Braces are common today but, sometimes looking a little different means bullying still occurs!
Craig Scott believes braces are becoming more and more accepted in our community. So many kids today are having their teeth aligned and their smiles fixed, but even still we will sometimes hear reports of bullying or teasing because a child, teen or tween is wearing braces.
We all want to be accepted and be popular with our friends and sometimes kid’s may feel a little self-conscious in the first months of wearing braces. It is vital that we support and give positive affirmation to our children. Teach our kids to be proud and understand that the difference in the way they look is only short term and that a beautiful smile will result once the braces and treatments have been completed.
Over 60%? of children today will at some time have some form of alteration to their teeth before they reach the age of 18… so they are not on their own!
Craig says “Another great option is to look into the use of the Invisalign clear braces system; this innovative invisible bracing system gives children and young adults lots of options and the clear braces are virtually invisible to the eye. We are seeing an increasing amount of teenage patients coming into our practice looking for alternative solutions to straighten their teeth. There are many clear differences for choosing Invisalign aligners/treatment.”
If there is no alternative and your child does need to proceed with braces we need to ensure that they approach the treatment in a positive way. It will be much harder for others to pick and bully if the child has the right mindset, so let’s work on the fear, others will only pick up on that fear and your child’s feelings of low self-esteem and that’s when the teasing may take hold.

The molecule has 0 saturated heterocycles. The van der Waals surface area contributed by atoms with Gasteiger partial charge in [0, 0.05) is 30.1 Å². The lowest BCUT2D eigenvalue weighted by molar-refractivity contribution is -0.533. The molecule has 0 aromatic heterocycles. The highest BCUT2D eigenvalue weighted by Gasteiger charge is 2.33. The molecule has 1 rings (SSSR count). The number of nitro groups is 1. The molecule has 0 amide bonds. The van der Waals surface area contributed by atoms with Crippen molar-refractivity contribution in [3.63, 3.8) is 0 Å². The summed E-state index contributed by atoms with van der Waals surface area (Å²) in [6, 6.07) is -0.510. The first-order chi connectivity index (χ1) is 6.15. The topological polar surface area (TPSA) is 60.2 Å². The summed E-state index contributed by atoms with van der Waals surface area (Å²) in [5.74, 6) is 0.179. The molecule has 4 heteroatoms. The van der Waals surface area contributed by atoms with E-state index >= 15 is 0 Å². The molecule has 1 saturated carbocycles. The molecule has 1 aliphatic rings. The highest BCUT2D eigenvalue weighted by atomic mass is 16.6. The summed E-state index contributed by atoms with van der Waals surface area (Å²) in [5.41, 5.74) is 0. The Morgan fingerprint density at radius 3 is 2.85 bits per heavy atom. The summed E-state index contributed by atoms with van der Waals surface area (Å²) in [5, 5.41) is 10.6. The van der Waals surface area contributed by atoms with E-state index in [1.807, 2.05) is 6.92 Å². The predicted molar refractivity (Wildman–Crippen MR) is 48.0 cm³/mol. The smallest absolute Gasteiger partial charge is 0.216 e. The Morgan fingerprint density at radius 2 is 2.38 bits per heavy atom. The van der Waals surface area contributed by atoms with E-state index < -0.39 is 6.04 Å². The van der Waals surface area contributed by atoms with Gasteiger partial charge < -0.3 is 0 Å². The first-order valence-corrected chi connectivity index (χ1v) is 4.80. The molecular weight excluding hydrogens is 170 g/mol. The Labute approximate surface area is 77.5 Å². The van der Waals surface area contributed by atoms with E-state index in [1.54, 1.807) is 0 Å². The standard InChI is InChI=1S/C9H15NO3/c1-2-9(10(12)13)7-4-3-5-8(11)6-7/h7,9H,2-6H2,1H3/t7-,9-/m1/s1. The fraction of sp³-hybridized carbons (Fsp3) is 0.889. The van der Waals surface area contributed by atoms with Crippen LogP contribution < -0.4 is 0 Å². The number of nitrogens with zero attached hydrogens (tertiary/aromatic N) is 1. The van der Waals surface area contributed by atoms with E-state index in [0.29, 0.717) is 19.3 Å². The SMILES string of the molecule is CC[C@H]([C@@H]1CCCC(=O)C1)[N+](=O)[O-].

How can I help build my child’s self-esteem when he or she has braces?
As parents we are constantly looking for different ways to boost our child’s self-esteem. How you view the situation will be a model for your child and is the best way to deal with the situation. The right approach is to model self-acceptance “So you have crooked teeth that’s OK with a bit of work and time we can fix that
Sit down with your child to listen to their fears and concern, have the conversation, listen and pay attention and provide positive structured advice to ensure they feel strong and secure.
Find the individual attributes for each of your children. Praise and highlight strengths, talents and intellectual ability, all these things are important in ensuring our kids are able to deal with all problems in their lives including bullies who pick on our kids because they may look a little different.
Our fully trained orthodontists will advise if this braces or the Invisalign Clear braces system is suitable for your child.